Spitfire loves to investigate new spaces and whenever we open a locker or storage area he is inside to fast that we’ve begun to joke about having spare cats—every dark corner seems to have a large black cat inside. (Blog reader Steven Coleman started the joke in noticing Spitfire pictured with the spares in the post Managing Spares.) Here Spitfire is inside the locker underneath the guest stateroom floor, where we stow some of our spare AV cables and parts, with only his tail and hind legs visible.
10/21/2020
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Fast Ferry
Fast ferry heading into the narrow channel Storsundet between Grimstadholmane and Storholmen as we are about to enter the Gulafjorden to the right.
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Austgulfjorden
About to pass under the bridge across the mouth of Austgulfjorden, a branch off Gulafjorden. A heavy rain has been falling all day and the clouds are just starting to lift a bit.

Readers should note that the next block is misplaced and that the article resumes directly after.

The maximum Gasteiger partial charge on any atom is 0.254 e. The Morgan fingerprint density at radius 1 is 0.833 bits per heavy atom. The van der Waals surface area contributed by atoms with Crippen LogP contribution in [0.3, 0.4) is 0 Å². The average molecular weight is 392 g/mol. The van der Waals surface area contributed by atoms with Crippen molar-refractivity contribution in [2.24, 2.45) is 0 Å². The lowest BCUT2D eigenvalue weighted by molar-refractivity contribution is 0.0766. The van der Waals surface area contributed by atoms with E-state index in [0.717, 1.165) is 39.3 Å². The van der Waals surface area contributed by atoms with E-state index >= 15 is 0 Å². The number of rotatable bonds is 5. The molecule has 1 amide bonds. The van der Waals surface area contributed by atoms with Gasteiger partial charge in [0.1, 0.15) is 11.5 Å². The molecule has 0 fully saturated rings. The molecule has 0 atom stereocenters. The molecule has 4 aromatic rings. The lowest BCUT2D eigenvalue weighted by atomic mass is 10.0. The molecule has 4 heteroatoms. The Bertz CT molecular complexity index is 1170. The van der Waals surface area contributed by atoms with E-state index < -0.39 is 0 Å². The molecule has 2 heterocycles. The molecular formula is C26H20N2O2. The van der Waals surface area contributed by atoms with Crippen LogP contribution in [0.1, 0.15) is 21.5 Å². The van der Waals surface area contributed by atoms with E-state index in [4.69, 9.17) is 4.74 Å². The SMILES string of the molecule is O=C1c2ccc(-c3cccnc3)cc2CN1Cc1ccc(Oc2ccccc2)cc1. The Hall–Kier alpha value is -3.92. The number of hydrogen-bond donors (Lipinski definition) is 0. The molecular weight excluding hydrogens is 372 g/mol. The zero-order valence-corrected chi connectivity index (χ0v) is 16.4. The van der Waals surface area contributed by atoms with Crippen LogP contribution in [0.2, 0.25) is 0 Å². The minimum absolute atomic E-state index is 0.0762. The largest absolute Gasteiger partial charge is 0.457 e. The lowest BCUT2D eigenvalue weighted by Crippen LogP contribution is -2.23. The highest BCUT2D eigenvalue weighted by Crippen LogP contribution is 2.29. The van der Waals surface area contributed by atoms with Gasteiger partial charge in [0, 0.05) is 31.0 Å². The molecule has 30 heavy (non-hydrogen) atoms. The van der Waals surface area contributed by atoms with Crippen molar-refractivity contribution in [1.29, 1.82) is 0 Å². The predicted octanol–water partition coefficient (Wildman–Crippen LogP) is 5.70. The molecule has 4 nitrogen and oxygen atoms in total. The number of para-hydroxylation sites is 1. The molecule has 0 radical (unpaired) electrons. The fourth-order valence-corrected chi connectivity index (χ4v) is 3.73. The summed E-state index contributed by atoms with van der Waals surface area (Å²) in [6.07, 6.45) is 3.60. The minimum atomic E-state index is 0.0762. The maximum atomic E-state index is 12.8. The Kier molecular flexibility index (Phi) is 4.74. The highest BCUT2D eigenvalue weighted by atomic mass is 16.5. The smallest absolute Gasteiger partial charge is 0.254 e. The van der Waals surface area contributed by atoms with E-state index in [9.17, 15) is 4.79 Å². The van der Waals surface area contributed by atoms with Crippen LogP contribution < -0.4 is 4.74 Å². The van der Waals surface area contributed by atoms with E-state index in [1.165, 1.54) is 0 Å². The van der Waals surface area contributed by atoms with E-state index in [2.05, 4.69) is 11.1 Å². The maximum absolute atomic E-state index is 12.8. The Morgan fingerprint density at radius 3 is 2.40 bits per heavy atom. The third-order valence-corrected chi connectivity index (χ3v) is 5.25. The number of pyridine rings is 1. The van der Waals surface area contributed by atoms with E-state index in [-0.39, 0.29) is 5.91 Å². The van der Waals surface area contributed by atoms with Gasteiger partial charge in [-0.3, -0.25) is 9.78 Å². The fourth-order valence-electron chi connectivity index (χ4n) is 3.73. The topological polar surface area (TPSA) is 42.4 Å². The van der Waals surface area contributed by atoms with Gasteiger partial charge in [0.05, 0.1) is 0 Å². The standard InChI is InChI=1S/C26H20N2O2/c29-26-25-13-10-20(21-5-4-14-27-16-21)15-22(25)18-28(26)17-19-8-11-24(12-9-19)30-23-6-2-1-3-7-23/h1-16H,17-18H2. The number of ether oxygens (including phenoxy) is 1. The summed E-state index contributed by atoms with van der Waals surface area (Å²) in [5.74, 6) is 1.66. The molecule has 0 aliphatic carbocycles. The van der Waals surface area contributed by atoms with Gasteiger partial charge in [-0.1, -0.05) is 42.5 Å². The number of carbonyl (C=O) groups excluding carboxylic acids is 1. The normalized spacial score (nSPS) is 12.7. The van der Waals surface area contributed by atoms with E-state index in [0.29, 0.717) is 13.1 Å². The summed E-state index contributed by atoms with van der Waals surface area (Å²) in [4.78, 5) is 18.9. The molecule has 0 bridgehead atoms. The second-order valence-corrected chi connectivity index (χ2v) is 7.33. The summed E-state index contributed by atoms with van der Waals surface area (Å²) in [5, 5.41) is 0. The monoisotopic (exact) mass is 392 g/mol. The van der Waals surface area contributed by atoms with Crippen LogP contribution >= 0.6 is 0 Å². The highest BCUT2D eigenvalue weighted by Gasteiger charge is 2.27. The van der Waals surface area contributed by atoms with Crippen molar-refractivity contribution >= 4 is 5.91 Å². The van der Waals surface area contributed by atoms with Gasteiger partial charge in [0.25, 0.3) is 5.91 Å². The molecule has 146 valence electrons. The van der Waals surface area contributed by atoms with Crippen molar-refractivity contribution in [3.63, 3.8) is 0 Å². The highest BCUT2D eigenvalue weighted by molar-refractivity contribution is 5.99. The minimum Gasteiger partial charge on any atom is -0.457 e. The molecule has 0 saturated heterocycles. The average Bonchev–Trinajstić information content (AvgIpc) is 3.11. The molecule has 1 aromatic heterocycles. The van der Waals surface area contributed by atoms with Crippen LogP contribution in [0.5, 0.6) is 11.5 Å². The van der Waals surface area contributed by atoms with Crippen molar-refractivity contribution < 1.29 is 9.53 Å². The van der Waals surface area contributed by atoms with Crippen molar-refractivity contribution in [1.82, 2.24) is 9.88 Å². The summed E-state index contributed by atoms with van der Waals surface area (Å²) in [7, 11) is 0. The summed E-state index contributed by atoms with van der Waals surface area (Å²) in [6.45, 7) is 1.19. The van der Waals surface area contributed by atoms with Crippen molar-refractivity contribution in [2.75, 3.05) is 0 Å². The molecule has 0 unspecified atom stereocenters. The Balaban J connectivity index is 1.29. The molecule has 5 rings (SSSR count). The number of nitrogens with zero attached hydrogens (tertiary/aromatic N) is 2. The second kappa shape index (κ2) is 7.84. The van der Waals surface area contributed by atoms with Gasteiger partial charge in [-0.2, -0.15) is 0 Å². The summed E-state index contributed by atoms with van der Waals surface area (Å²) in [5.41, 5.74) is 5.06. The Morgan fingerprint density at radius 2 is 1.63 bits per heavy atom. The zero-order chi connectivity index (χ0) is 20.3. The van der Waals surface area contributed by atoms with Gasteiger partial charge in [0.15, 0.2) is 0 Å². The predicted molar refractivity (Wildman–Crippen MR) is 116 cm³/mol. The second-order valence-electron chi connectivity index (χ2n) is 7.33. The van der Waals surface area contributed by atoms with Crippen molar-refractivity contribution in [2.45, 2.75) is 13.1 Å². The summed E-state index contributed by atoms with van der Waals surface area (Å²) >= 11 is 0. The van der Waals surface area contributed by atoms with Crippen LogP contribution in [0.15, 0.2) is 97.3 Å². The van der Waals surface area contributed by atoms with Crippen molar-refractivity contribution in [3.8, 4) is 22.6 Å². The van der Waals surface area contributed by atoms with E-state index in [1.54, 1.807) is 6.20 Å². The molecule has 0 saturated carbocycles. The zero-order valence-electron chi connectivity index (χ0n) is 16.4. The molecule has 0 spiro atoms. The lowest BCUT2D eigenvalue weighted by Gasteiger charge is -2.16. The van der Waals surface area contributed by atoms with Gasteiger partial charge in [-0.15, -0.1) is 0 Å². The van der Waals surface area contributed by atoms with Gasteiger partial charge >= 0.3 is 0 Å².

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Hanntveit
Rain-fed waterfall gushing down through the small settlement at Hanntveit in Austgulfjorden. When we returned out a day later, the waterfall was half this strength.
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Austgulfjorden Anchorage
Our anchorage at the head of Austgulfjorden in 38 ft (12m) of water on 150 ft (46m) rode.
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Anchorage View
View to the beautiful anchorage at the head of Austgulfjorden off the settlement of Austgulen (clockwise from top left corner is the view forward, aft, starboard, and port).
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Fishing Net
Local resident working a fishing net on the shore opposite our anchorage at the head of Austgulfjorden.
10/23/2020
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Gen Fault